I’ve heard so many people say good things about that class! Despite what people think about the rest of the Ramsey empire, that class seems to be pretty solid. Did you get through all Seven Steps?
You know what’s crazy, after the sale of our house, and without a kid, I think we are on Step 6 right now, paying off the (brand new) mortgage. But yes, I have a hard time with Dave Ramsey as a person, but the rest really helped focus our money.
So specifically what changed? Before and after?
Since we have such a good income, my husband and I always had enough money “left over” at the end of the month so we didn’t really plan for it or feel like it needed structure.
But now we budget at least 47 line items every single month, and it really accelerated our ability to save for the house and for retirement.
Hahaha and our last interviewee wondered if 34 budget line items was excessive. Would you be willing to share a few of the line items in your list?
Oh sure. Many are recurring (charitable, Netflix) but let’s see if I can find any interesting ones.
Well, one example of why we have so many lines is because we don’t have a “car” line. We have one for gasoline, one for repairs, one for parking, and one to save for the replacement car when this one runs out.
We have one line for Costco, regardless of whether its food or socks.
We have a “Contentment” line, which basically means “food at restaurants that we deem special” which is separate from a regular “restaurant” line.
“Contentment” would be a good name for a restaurant.
Also, I like that you don’t separate food/household either. I’m already seeing the headline: “Do Big-Box Stores Cause Us to Spend More on Food and Household Goods Because We Don’t Realize How Much We’re Spending On Each?” or something like that.
I do have a line for “toiletries” and usually allocate $40 for that, but we basically only use $9 each month at Target. I think the rest truly is a Costco purchase, and no way am I pulling apart that bill to itemize!
I swear I’ll do it in 2018. I’m really curious about what I’ll learn.
On that note, what do you think you do really well, financially, and what do you wish you did better?
I am so thrilled that we budget now every month. I am terrible with numbers so we try to keep it really simple and understandable.
But the flip side of that is that since I’m terrible with numbers, I have a hard time understanding the complexities of what money can do for me/you/us. The whole concept of leveraging debt boggles my mind.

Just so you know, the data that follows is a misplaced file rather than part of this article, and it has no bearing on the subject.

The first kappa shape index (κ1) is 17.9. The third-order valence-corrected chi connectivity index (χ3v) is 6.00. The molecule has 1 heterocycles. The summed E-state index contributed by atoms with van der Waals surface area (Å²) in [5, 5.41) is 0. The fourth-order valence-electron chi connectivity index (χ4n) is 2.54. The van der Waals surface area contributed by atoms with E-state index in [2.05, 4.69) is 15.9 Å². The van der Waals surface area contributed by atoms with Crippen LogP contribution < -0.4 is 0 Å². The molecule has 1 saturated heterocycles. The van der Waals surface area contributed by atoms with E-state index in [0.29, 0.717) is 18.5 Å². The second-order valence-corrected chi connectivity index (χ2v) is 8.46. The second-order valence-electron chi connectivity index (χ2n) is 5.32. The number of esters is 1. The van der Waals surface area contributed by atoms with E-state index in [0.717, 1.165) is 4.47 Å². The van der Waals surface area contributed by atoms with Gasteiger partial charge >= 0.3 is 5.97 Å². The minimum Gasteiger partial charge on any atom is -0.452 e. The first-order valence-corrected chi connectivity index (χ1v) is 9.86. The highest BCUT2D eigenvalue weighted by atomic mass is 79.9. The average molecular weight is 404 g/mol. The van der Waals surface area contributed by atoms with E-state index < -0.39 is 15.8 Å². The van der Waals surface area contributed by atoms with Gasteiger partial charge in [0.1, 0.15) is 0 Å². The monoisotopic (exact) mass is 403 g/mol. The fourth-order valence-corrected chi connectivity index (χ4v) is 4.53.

Even the process of “paying ourselves back” after selling our old house turned my brain in knots.
I understand leveraging debt mathematically, but I have a hard time understanding it emotionally. Like… WHAT IF SOMETHING HAPPENS? HOW CAN YOU TRUST THE FUTURE?
Exactly. We ended up putting 40 percent down on the new house, and I sometimes wonder what else we should have done with that money. But then I remember the less interest being paid, and I’m OK with it all!
Why did you choose 40 percent down instead of 20 percent (or some other percentage)? Did you do the math on the interest over time?
The short answer is that we wanted to lower our monthly payment as much as possible. The long answer is that we had a little over 20 percent for a down payment just in our savings. But we wanted to use the significant equity in our existing home to really put in that extra boost.
I bought the house for $156,000, and we sold it for $263,000. Instead of feeling flush with cash, we turned it around instantly with the intent of pulling down our monthly costs.
That seems smart to me. Did you seek out advice before making that decision, or come to it on your own?
We did that on our own. I really do want to keep our finances simple, so it seemed like a good way to keep our monthly expenses down.
Excellent. So, last question then: what advice do you have for Billfold readers?
Budget, budget, budget. I had no idea how much money I was spending, on food or cosmetics or anything else. I would just look at my credit card bill every month and say, “Yeah, that looks about right.” Digging into the numbers isn’t as scary as I thought it would be, and my advice is that once you start budgeting you’ll realize that you can make a lot more positive change than you realize.